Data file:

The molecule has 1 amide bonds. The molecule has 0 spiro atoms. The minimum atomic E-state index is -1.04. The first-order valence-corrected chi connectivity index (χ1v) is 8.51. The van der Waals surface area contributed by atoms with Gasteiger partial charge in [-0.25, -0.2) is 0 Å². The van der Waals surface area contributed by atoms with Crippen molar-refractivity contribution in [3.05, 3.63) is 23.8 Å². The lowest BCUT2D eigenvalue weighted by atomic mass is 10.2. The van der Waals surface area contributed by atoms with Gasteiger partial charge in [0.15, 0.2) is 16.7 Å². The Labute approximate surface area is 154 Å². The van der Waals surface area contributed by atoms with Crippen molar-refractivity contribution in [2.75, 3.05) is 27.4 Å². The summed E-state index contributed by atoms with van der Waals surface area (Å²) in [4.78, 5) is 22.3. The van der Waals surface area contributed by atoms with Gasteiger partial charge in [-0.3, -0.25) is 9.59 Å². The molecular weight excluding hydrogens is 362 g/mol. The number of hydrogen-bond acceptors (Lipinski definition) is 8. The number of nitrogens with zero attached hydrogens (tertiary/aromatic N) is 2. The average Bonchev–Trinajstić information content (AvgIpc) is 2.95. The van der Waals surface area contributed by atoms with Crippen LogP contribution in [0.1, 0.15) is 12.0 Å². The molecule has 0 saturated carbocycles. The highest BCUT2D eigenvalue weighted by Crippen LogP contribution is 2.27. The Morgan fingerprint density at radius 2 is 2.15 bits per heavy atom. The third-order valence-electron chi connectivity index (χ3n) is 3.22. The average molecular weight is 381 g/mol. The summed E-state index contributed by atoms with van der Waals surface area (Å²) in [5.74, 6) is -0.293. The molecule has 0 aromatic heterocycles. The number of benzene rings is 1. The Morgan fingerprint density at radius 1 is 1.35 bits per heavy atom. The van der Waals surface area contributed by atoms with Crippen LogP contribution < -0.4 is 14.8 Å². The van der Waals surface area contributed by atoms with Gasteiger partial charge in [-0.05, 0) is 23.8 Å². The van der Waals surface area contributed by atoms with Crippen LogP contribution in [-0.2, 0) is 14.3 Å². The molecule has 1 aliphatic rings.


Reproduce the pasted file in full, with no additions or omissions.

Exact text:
The molecule has 1 amide bonds. The molecule has 0 spiro atoms. The minimum atomic E-state index is -1.04. The first-order valence-corrected chi connectivity index (χ1v) is 8.51. The van der Waals surface area contributed by atoms with Gasteiger partial charge in [-0.25, -0.2) is 0 Å². The van der Waals surface area contributed by atoms with Crippen molar-refractivity contribution in [3.05, 3.63) is 23.8 Å². The lowest BCUT2D eigenvalue weighted by atomic mass is 10.2. The van der Waals surface area contributed by atoms with Gasteiger partial charge in [0.15, 0.2) is 16.7 Å². The Labute approximate surface area is 154 Å². The van der Waals surface area contributed by atoms with Crippen molar-refractivity contribution in [2.75, 3.05) is 27.4 Å². The summed E-state index contributed by atoms with van der Waals surface area (Å²) in [4.78, 5) is 22.3. The van der Waals surface area contributed by atoms with Gasteiger partial charge in [-0.3, -0.25) is 9.59 Å². The molecular weight excluding hydrogens is 362 g/mol. The number of hydrogen-bond acceptors (Lipinski definition) is 8. The number of nitrogens with zero attached hydrogens (tertiary/aromatic N) is 2. The average Bonchev–Trinajstić information content (AvgIpc) is 2.95. The van der Waals surface area contributed by atoms with Crippen LogP contribution in [0.1, 0.15) is 12.0 Å². The molecule has 0 saturated carbocycles. The highest BCUT2D eigenvalue weighted by Crippen LogP contribution is 2.27. The Morgan fingerprint density at radius 2 is 2.15 bits per heavy atom. The third-order valence-electron chi connectivity index (χ3n) is 3.22. The average molecular weight is 381 g/mol. The summed E-state index contributed by atoms with van der Waals surface area (Å²) in [5.74, 6) is -0.293. The molecule has 0 aromatic heterocycles. The number of benzene rings is 1. The Morgan fingerprint density at radius 1 is 1.35 bits per heavy atom. The van der Waals surface area contributed by atoms with Crippen LogP contribution < -0.4 is 14.8 Å². The van der Waals surface area contributed by atoms with Gasteiger partial charge in [-0.05, 0) is 23.8 Å². The van der Waals surface area contributed by atoms with Crippen LogP contribution in [-0.2, 0) is 14.3 Å². The molecule has 1 aliphatic rings.